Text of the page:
The Medieval Review 10.03.30

Bolens, Guillemette. Le style des gestes: corporéité et kinésie dans le récit littéraire. Lausanne: Les Éditions BHMS, 2008. Pp. xiv, 156. . $40 ISBN 978-2-9700536-7-5.

Reviewed by:

William Sayers
Cornell University
ws36@cornell.edu

This is a book about body language, although the reader would be hard pressed to find so blunt a formulation. Guillemette Bolens, author of the provocative and well received La Logique du corps articulaire, draws extensively on the most recent research in cognitive science (social cognition, motor cognition, proprioception), kinesics and non-verbal communication, conceptual systems, affect and empathy, the links between action and language, in order to elaborate a heuristic rhetoric of gesture by which to analyze excerpts from a number of literary works, classical, medieval, and modern. Corporeality and kinesics are key concepts here; the latter is defined as dealing with the expression, perception, and comprehension of human body movements (17). In this, the "body social" takes on new meaning.

The "Introduction" sets the theoretical framework and seeks to bridge real human action and experience, and the fictional creations of literary art, where characters are constrained by the range of thought, feeling, expression, movement, etc. that their creators grant them. Books don't lie well on Dr. Freud's couch. A central concern here is kinesic intelligence, what the body can know of another body and how our reading bodies understand, react, and respond to corporeal movement that is expressed and perceived only through the author's choice, for example, of verbs related to gaitwalk, jog, limp, strut, shuffle (26). Can we, on the basis of our understanding of corporeal schematics (le schéma corporel), also establish a corporeal narratology, a stylistics of gesture in literature that incorporates the relationships between the mental and the corporeal, the literal and the symbolic? The welcoming smile, anticipated then realized, of the servant Françoise in Proust's À la recherché du temps perdu is the exemplary topic of these first pages, leading to an analysis of the "chance" encounter of Elizabeth Bennet and Mr. Darcy in Austen's Pride and Prejudice, with its revealing and "unmannerly" blushes and starts. The content of their spoken exchange is banal, mere phatics; the uncensored body says it all.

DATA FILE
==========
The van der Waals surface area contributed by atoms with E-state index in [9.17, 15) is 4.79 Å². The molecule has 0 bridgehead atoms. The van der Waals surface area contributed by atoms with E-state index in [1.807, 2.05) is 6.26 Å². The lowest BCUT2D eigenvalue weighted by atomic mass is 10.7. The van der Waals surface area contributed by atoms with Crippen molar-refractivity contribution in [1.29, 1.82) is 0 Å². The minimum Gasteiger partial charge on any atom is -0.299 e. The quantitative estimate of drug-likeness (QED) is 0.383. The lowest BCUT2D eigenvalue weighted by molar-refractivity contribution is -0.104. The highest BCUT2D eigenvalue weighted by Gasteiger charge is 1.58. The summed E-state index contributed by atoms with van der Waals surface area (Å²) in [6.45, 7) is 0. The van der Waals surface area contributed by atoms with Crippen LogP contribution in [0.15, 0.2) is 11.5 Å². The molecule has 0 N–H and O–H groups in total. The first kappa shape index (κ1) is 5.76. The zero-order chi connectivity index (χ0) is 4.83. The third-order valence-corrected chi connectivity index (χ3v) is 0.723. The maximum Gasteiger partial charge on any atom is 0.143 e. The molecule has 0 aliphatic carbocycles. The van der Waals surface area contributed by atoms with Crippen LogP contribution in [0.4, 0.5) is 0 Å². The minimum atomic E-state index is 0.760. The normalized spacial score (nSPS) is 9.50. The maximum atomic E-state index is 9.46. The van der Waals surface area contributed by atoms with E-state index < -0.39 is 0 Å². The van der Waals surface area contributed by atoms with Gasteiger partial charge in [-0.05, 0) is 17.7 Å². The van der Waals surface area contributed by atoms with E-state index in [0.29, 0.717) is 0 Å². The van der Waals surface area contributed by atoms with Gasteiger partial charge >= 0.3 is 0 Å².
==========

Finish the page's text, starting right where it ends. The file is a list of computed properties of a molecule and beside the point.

In Section 1, "The Body in Literature." the focus similarly narrows to the complex interplay, lexical and symbiotic-symbolic, among the handshake (with scarred hands) between Stephen and Bloom in Ulysses, the sound of the retreating steps of the caries-ridden Stephen, and that of the jew's-harp with its plangent Judeo-Hibernian mouth music. This authorizes Bolens to write of Joyce as a ground-breaking exponent of kinesic style. Medieval literature, the author's early academic specialization, informs Section 2, "Kinesic Tropes and Verbs of Action." Key verbs of action--raise (a soul), flow and strike (of blood), and immerse (a body)--are the nuclei from which revealing analyses of Bede, la Queste del saint Graal, and the Middle English Patience are constructed. As concerns the last-named, Jonas's prior and willed concealment in the bilges of the ship might have been reviewed for points of correspondence with his unwilled confinement in the stomach of the whale. The discussion of Layamon's arresting and gender-bending image of King Arthur suckling poets at his breasts (emphatically plural) concludes the chapter.